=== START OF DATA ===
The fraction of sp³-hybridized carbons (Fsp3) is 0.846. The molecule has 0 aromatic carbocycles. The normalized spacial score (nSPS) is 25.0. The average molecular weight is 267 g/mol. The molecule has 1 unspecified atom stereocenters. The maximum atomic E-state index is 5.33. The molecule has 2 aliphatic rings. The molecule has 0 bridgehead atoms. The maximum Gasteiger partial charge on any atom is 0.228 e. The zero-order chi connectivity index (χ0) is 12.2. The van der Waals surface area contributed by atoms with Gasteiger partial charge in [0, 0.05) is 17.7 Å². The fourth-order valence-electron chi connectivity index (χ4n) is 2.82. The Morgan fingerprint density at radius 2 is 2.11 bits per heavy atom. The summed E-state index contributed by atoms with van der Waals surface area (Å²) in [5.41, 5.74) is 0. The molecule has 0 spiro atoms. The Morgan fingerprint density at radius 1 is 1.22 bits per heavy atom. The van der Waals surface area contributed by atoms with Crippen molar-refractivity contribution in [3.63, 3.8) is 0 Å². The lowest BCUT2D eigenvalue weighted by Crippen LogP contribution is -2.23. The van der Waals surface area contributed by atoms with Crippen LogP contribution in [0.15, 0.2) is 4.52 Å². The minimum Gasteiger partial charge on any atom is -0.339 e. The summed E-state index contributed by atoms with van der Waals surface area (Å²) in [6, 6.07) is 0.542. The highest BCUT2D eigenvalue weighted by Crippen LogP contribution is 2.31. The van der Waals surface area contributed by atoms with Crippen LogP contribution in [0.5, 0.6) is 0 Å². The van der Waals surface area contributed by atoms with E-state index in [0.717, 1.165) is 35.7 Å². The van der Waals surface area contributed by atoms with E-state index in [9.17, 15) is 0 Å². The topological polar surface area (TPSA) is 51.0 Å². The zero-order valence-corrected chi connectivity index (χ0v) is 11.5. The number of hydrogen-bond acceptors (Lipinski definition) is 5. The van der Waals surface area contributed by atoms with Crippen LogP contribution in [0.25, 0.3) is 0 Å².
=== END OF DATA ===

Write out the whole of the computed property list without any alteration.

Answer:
The fraction of sp³-hybridized carbons (Fsp3) is 0.846. The molecule has 0 aromatic carbocycles. The normalized spacial score (nSPS) is 25.0. The average molecular weight is 267 g/mol. The molecule has 1 unspecified atom stereocenters. The maximum atomic E-state index is 5.33. The molecule has 2 aliphatic rings. The molecule has 0 bridgehead atoms. The maximum Gasteiger partial charge on any atom is 0.228 e. The zero-order chi connectivity index (χ0) is 12.2. The van der Waals surface area contributed by atoms with Gasteiger partial charge in [0, 0.05) is 17.7 Å². The fourth-order valence-electron chi connectivity index (χ4n) is 2.82. The Morgan fingerprint density at radius 2 is 2.11 bits per heavy atom. The summed E-state index contributed by atoms with van der Waals surface area (Å²) in [5.41, 5.74) is 0. The molecule has 0 spiro atoms. The Morgan fingerprint density at radius 1 is 1.22 bits per heavy atom. The van der Waals surface area contributed by atoms with Crippen molar-refractivity contribution in [3.63, 3.8) is 0 Å². The lowest BCUT2D eigenvalue weighted by Crippen LogP contribution is -2.23. The van der Waals surface area contributed by atoms with Crippen LogP contribution in [0.15, 0.2) is 4.52 Å². The minimum Gasteiger partial charge on any atom is -0.339 e. The summed E-state index contributed by atoms with van der Waals surface area (Å²) in [6, 6.07) is 0.542. The highest BCUT2D eigenvalue weighted by Crippen LogP contribution is 2.31. The van der Waals surface area contributed by atoms with Crippen LogP contribution in [0.5, 0.6) is 0 Å². The van der Waals surface area contributed by atoms with E-state index in [0.717, 1.165) is 35.7 Å². The van der Waals surface area contributed by atoms with E-state index in [9.17, 15) is 0 Å². The topological polar surface area (TPSA) is 51.0 Å². The zero-order valence-corrected chi connectivity index (χ0v) is 11.5. The number of hydrogen-bond acceptors (Lipinski definition) is 5. The van der Waals surface area contributed by atoms with Crippen LogP contribution in [0.25, 0.3) is 0 Å².